a bag of sugar

azz

Senior Member
armenian
Could one say
a. a sugar bag
instead of
b. a bag of sugar
?

Well, a coffee cup is just a cup and a cup of coffee is a cup which contains coffee, so I'd assume a sugar bag to be a kind of a bag, but as no such thing exists, I wouldn't know what it is!

Could one say 'a pack of sugar' instead of 'a bag of sugar'?


Many thanks.
 
  • exgerman

    Senior Member
    NYC
    English but my first language was German
    A sugar bag can only mean a bag designed to hold sugar (whether it currently has sugar in it or not). I don't think there are any such bags.

    A bag of sugar is a bag that currently contains sugar (whether it is a specially-designed bag for holding sugar or just an ordinary bag).
     

    kentix

    Senior Member
    English - U.S.
    And a coffee cup is a coffee cup whether it has coffee in it or not. A coffee cup is called a coffee cup because of the design and the intention of the design. But if you put water in it, it's still a coffee cup.

    A bag of sugar, at least in the U.S., is sugar in a paper bag-like container. A similar bag is used for flour, cornmeal, etc. so there's nothing specific about it's design that specifies it's intended for sugar (until the word sugar is printed on it, but that's generally not sufficient to think of it as a sugar bag).
     

    Andygc

    Senior Member
    British English
    A sugar bag can only mean a bag designed to hold sugar ... I don't think there are any such bags.
    There certainly are. There's a picture of one in post 2. When I was very young the grocers had a stack of sugar bags, made of blue paper, which they filled with half a pound of sugar when customers bought some.

     

    Andygc

    Senior Member
    British English
    It is a pack of sugar - sugar in a sugar bag. Surely the point is that a sugar bag uses an attributive noun in the usual way:
    A sugar bag - a bag for sugar.
    An umbrella stand - a stand for umbrellas.
    etc
     

    kentix

    Senior Member
    English - U.S.
    So, what's the design difference between a sugar bag and a flour bag and a cornmeal bag?

    You can recognize a coffee cup when there is no coffee in it, you can recognize an umbrella stand when there are no umbrellas in it. What is the distinguishing feature of a bag that holds sugar versus a bag that holds something else? (Not counting the label. You don't need a label to recognize an umbrella stand.)
     

    kentix

    Senior Member
    English - U.S.
    If I put wine in my coffee cup and coffee in my wine glass I haven't magically created a wine cup and a coffee glass. They are still a coffee cup and a wine glass because of their designs and materials.
     

    sdgraham

    Senior Member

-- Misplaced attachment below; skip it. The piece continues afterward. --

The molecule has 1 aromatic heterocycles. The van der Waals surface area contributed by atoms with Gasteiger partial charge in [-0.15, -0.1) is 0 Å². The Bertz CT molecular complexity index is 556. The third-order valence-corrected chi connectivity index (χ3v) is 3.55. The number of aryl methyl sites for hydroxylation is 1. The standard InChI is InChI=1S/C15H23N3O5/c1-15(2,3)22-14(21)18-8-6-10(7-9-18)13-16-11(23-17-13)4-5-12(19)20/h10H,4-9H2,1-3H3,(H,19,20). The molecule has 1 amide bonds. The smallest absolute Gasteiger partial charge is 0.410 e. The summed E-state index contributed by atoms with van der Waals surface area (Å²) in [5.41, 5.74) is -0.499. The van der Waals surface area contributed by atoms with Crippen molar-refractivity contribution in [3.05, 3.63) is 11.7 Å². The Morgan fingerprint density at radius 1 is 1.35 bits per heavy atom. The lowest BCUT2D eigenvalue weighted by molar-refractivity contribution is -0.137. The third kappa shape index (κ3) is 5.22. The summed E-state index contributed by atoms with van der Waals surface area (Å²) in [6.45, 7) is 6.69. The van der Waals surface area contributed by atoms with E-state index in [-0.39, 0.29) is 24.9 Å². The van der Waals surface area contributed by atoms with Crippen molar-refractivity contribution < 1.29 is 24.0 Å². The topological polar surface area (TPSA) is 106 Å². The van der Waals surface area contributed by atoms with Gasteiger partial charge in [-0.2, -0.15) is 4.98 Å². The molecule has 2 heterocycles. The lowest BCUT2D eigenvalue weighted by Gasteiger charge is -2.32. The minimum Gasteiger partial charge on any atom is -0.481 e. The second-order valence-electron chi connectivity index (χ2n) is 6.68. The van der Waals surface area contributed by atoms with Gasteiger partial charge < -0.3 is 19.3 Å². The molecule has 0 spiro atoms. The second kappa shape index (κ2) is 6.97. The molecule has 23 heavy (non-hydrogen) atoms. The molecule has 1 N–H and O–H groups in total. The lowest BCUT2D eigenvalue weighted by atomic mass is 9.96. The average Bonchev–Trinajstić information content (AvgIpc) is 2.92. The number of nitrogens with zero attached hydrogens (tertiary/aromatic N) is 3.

USA English
    Not for me.

    A bag of sugar contains sugar (they used to hold five pounds, now the same sized bag only holds four pounds).

    A sugar bag is a paper or plastic container that sugar packers purchase to create bags of sugar.
    ... and what about an empty bag that once contained sugar, but is now empty? :confused:
     

    kentix

    Senior Member
    English - U.S.
    What about a burlap bag that holds coffee beans? Is that a burlap bag or a coffee bag or a bag of coffee?
     

    Packard

    Senior Member
    USA, English
    What about a burlap bag that holds coffee beans? Is that a burlap bag or a coffee bag or a bag of coffee?
    It is a "burlap bag" until it is printed for a special application. At that point it takes on the application's name and becomes "coffee bag" or "pepper corn bag" or "sand bag" etc., but it is never a "bag of coffee" or a "bag of pepper corns" or a "bag of sand" unless it has coffee beans, pepper corns or sand in it.
     

    Packard

    Senior Member
    USA, English
    For me they are sachets and tubes respectively.
    I think that is a British/USA distinction. I never hear "sachets" at all. I might hear someone describe them as "tubes" but we would not know them as "tubes". I don't think I have seen any sugar or other condiments in tube form.

    We call these liquid filled single servings as "packets" also.

     

    Via32

    Senior Member
    Hungarian
    And if we think of a scenario where I really liked the sugar I had bought last time but we used it all up and I don't remember the brand, would you ask something like:

    "Where is the empty sugar bag, did you throw it out? I wanted to check the label."
     

    Packard

    Senior Member
    USA, English
    And if we think of a scenario where I really liked the sugar I had bought last time but we used it all up and I don't remember the brand, would you ask something like:

    "Where is the empty sugar bag, did you throw it out? I wanted to check the label."
    Exactly. Once empty it becomes a "sugar bag" and not a "bag of sugar".
     

    Andygc

    Senior Member
    British English
    You can recognize a coffee cup when there is no coffee in it, you can recognize an umbrella stand
    So how do you differentiate a coffee cup from a tea cup, or an umbrella stand from a stick stand? :rolleyes:

    A British sugar bag in the first half of the 20th century was made of a particular type of paper that was not used for any other purpose. Now, apart from the differences in the weight of paper used, a standard sugar bag is made in such a way that it contains 1 kg of sugar and a standard flour bag contains 1 kg of flour. There's no possibility of confusing them; they are different sizes. (There are, of course, other sizes, but each is content specific.) We can't buy flour in sugar bags, or sugar in flour bags.
     
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